D.R.E. 404(b) permits the State to introduce evidence of other crimes, wrongs or acts for specific limited purposes. One of those limited purposes is to prove the defendant's intent to commit a charged offense. Although the other crimes or bad acts usually occur prior to the charged offense, this Court has held that evidence of subsequent bad acts may be admissible for a material purpose.1
If evidence of either a prior or subsequent bad act is offered for a purpose permitted by D.R.E. 404(b), the trial judge must engage in the analysis set forth by this Court's holding in Getz v. State:
(1) The evidence of other crimes must be material to an issue or ultimate fact in dispute in the case. If the State elects to present such evidence in its case-in-chief it must demonstrate the existence, or reasonable anticipation, of such a material issue.
(2) The evidence of other crimes must be introduced for a purpose sanctioned by [D.R.E.] 404(b) or any other purpose not inconsistent with the basic prohibition against evidence of bad character or criminal disposition.
(3) The other crimes must be proved by evidence which is “plain, clear and conclusive.”
(4) The other crimes must not be too remote in time from the charged offense.
(5) The Court must balance the probative value of such evidence against its unfairly prejudicial effect, as required by D.R.E. 403.
(6) Because such evidence is admitted for a limited purpose, the jury should be instructed concerning the purpose for its admission as required by D.R.E. 105.2
At Joynes' trial, the State sought to introduce evidence of the subsequent incident with the apple corer during its case-in-chief. Accordingly, the State was required to demonstrate that evidence was independently relevant to an element of the State's prima facie case, e.g., knowledge or intent.3 The record reflects that the State offered evidence of the subsequent incident with the apple corer for a purpose permitted by D.R.E. 404(b): to prove Joynes' intention with regard to the charged offense involving the knife. As such, the evidence was both material and introduced for a permissible purpose thereby satisfying the first two prongs of Getz.4 The third prong of Getz is met since the eyewitness testimony of Hardesty is plain, clear and conclusive. The fourth prong of Getz is met because the apple corer incident is not too remote in time, since it occurred within a day of the charged conduct. Finally, the last two prongs are satisfied since the trial judge performed the D.R.E. 403 balancing test and gave a proper limiting instruction.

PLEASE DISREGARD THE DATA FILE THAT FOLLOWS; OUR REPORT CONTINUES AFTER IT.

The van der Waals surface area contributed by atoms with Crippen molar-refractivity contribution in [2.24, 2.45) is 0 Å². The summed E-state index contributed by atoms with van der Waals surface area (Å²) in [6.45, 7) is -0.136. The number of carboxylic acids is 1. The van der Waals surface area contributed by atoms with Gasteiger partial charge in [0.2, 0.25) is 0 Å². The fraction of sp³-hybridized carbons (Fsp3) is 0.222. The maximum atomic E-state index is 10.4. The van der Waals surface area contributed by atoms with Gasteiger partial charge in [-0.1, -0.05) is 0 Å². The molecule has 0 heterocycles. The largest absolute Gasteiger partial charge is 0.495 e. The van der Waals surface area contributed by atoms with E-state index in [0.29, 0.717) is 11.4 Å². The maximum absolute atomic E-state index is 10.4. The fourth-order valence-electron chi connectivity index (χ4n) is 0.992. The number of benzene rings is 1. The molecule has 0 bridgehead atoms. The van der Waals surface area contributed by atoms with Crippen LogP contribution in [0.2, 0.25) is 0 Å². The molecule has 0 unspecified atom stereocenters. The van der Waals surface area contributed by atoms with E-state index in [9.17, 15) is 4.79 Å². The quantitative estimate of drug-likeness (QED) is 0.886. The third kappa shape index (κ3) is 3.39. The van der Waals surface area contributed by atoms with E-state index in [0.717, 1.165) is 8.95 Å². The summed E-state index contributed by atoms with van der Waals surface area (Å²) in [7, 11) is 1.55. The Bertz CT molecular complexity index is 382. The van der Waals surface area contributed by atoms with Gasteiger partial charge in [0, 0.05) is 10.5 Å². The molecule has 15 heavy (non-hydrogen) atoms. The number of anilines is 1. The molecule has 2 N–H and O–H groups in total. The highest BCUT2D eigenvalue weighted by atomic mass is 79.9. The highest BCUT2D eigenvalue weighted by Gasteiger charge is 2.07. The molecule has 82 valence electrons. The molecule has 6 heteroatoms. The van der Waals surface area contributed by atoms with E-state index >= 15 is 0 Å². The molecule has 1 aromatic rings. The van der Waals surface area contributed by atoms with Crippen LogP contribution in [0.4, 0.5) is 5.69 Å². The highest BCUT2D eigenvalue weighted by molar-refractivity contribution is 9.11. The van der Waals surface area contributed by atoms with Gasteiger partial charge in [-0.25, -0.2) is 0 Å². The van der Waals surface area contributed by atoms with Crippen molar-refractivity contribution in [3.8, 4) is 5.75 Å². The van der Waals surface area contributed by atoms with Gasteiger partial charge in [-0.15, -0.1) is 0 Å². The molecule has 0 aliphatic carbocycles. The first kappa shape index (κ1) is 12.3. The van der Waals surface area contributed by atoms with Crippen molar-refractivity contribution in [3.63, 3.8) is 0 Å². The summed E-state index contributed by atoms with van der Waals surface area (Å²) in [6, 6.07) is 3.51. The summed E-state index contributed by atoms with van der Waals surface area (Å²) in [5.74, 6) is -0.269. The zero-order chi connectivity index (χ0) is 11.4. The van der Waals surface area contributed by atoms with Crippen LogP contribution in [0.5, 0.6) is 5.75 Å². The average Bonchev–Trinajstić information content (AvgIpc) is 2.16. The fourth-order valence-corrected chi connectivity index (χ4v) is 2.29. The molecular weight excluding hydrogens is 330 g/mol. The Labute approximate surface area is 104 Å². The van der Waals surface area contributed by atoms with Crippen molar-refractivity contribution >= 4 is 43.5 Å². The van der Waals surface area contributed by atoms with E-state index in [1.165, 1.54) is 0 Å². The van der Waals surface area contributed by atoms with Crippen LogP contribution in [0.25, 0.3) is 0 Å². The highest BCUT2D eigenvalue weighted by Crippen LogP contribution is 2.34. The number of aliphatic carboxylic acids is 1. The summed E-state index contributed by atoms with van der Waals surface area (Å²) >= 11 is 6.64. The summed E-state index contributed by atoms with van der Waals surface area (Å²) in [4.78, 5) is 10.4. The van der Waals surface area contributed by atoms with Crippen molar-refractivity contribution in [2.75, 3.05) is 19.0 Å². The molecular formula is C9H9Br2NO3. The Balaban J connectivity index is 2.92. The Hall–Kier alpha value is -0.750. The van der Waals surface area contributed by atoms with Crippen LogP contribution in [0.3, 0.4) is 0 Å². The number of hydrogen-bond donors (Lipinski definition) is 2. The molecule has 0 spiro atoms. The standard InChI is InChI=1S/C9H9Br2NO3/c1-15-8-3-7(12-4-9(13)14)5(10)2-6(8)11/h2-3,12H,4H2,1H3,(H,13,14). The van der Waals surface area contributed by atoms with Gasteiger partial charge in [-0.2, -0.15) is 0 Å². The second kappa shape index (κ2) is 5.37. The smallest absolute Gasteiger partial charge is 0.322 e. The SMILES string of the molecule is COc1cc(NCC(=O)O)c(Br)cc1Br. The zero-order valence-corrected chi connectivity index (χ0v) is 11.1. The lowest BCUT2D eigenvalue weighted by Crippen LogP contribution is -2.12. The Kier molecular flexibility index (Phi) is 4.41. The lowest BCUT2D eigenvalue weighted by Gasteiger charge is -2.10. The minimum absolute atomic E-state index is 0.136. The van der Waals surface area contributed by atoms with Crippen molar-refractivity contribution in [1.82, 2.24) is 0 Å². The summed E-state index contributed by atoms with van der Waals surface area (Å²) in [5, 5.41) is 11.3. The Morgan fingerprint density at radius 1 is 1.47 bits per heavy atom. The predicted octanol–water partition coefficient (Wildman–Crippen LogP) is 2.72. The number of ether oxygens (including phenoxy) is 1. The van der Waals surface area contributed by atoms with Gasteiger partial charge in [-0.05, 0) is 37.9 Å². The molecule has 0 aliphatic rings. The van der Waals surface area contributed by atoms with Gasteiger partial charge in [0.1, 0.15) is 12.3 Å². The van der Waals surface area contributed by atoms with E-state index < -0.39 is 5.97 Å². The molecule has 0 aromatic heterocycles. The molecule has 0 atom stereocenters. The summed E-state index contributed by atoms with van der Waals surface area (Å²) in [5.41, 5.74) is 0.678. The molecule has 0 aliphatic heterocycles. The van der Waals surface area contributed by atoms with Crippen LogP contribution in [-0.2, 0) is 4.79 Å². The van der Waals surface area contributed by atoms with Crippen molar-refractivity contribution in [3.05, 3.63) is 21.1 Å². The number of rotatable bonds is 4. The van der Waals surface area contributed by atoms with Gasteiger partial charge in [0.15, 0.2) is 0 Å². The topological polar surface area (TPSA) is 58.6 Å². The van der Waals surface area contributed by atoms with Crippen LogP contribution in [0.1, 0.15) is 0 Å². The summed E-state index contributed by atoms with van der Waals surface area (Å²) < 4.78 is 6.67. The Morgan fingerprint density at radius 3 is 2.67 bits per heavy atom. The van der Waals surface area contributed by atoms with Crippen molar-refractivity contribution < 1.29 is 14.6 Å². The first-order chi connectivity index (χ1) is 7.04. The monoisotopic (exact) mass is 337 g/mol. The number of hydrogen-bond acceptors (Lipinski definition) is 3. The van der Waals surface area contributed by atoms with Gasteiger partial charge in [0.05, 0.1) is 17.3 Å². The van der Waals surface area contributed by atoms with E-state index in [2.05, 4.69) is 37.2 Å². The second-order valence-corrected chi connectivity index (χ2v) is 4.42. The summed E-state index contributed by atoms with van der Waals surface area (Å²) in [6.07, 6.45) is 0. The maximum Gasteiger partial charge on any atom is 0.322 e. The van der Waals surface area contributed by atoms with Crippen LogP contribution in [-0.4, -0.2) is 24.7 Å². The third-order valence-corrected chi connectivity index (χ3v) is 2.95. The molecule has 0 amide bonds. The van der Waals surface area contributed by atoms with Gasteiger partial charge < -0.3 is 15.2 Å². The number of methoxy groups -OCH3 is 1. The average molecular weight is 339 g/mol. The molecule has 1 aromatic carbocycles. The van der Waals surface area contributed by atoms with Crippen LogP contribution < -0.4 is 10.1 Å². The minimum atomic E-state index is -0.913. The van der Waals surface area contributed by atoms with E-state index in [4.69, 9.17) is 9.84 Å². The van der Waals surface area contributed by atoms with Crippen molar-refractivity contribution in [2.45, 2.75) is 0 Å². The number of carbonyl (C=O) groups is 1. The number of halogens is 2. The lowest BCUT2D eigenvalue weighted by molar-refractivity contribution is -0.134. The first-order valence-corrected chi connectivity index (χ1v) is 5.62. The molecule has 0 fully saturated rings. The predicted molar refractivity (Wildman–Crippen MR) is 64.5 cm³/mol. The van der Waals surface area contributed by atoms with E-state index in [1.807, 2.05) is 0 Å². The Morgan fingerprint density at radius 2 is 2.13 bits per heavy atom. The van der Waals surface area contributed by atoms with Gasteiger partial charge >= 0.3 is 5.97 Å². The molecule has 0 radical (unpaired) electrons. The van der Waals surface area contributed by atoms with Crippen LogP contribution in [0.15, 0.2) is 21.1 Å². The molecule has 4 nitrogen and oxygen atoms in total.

The trial judge properly held the other misconduct evidence involving an apple corer incident the day after Joynes allegedly threatened Morton with a knife was admissible under D.R.E. 404(b) to prove Joynes' intent during the knife incident. The trial judge then correctly performed the analysis under Getz 5 before admitting the evidence. There was no abuse of discretion in the trial court's evidentiary ruling in this regard and Joynes' jury did receive a proper limiting instruction concerning the purpose for which the other misconduct evidence involving the apple corer was admitted.